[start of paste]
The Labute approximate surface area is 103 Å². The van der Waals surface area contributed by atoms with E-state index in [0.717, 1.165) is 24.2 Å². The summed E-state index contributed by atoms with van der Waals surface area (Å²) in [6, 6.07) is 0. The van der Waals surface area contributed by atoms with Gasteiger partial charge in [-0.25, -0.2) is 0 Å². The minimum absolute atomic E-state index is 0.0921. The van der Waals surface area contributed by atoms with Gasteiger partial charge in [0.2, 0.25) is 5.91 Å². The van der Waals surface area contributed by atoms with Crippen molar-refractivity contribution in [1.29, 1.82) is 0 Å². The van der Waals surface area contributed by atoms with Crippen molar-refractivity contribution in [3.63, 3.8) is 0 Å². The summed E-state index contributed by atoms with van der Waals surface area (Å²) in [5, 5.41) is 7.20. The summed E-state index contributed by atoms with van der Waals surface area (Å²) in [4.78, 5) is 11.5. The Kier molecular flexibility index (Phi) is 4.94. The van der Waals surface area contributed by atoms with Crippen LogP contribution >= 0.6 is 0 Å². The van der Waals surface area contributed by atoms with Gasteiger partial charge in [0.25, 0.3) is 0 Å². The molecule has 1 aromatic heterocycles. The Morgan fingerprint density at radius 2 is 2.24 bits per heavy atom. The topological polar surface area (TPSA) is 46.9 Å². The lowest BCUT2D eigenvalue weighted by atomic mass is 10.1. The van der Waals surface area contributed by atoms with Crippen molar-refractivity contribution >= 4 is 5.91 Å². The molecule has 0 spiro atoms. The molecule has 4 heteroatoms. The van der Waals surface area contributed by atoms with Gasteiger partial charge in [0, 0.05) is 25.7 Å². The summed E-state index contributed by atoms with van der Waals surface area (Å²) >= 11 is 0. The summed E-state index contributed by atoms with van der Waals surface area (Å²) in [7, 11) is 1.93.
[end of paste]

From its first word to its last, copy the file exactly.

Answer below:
The Labute approximate surface area is 103 Å². The van der Waals surface area contributed by atoms with E-state index in [0.717, 1.165) is 24.2 Å². The summed E-state index contributed by atoms with van der Waals surface area (Å²) in [6, 6.07) is 0. The van der Waals surface area contributed by atoms with Gasteiger partial charge in [-0.25, -0.2) is 0 Å². The minimum absolute atomic E-state index is 0.0921. The van der Waals surface area contributed by atoms with Gasteiger partial charge in [0.2, 0.25) is 5.91 Å². The van der Waals surface area contributed by atoms with Crippen molar-refractivity contribution in [1.29, 1.82) is 0 Å². The van der Waals surface area contributed by atoms with Crippen molar-refractivity contribution in [3.63, 3.8) is 0 Å². The summed E-state index contributed by atoms with van der Waals surface area (Å²) in [5, 5.41) is 7.20. The summed E-state index contributed by atoms with van der Waals surface area (Å²) in [4.78, 5) is 11.5. The Kier molecular flexibility index (Phi) is 4.94. The van der Waals surface area contributed by atoms with Crippen LogP contribution >= 0.6 is 0 Å². The van der Waals surface area contributed by atoms with Gasteiger partial charge in [0.25, 0.3) is 0 Å². The molecule has 1 aromatic heterocycles. The Morgan fingerprint density at radius 2 is 2.24 bits per heavy atom. The topological polar surface area (TPSA) is 46.9 Å². The lowest BCUT2D eigenvalue weighted by atomic mass is 10.1. The van der Waals surface area contributed by atoms with Crippen molar-refractivity contribution >= 4 is 5.91 Å². The molecule has 0 spiro atoms. The molecule has 4 heteroatoms. The van der Waals surface area contributed by atoms with Gasteiger partial charge in [0, 0.05) is 25.7 Å². The summed E-state index contributed by atoms with van der Waals surface area (Å²) >= 11 is 0. The summed E-state index contributed by atoms with van der Waals surface area (Å²) in [7, 11) is 1.93.